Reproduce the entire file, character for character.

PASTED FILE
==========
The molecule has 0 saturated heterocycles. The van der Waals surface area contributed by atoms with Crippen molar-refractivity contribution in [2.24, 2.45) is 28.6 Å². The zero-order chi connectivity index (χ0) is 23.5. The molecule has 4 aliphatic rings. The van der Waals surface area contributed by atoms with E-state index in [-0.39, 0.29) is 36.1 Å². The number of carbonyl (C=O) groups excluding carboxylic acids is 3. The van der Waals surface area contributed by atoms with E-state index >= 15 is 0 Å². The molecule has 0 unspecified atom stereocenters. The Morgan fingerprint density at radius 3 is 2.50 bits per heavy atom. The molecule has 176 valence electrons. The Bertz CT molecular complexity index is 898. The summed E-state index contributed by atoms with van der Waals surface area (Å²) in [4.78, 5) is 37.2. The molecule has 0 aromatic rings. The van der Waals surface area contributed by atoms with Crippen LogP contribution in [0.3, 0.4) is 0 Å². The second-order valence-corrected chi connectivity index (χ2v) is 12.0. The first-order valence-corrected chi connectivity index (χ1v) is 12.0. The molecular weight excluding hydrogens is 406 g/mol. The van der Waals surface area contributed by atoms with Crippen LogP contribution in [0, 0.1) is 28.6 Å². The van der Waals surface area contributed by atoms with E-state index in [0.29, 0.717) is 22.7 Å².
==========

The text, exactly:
The molecule has 0 saturated heterocycles. The van der Waals surface area contributed by atoms with Crippen molar-refractivity contribution in [2.24, 2.45) is 28.6 Å². The zero-order chi connectivity index (χ0) is 23.5. The molecule has 4 aliphatic rings. The van der Waals surface area contributed by atoms with E-state index in [-0.39, 0.29) is 36.1 Å². The number of carbonyl (C=O) groups excluding carboxylic acids is 3. The van der Waals surface area contributed by atoms with E-state index >= 15 is 0 Å². The molecule has 0 unspecified atom stereocenters. The Morgan fingerprint density at radius 3 is 2.50 bits per heavy atom. The molecule has 176 valence electrons. The Bertz CT molecular complexity index is 898. The summed E-state index contributed by atoms with van der Waals surface area (Å²) in [4.78, 5) is 37.2. The molecule has 0 aromatic rings. The van der Waals surface area contributed by atoms with Crippen LogP contribution in [0.3, 0.4) is 0 Å². The second-order valence-corrected chi connectivity index (χ2v) is 12.0. The first-order valence-corrected chi connectivity index (χ1v) is 12.0. The molecular weight excluding hydrogens is 406 g/mol. The van der Waals surface area contributed by atoms with Crippen LogP contribution in [0, 0.1) is 28.6 Å². The van der Waals surface area contributed by atoms with E-state index in [0.29, 0.717) is 22.7 Å².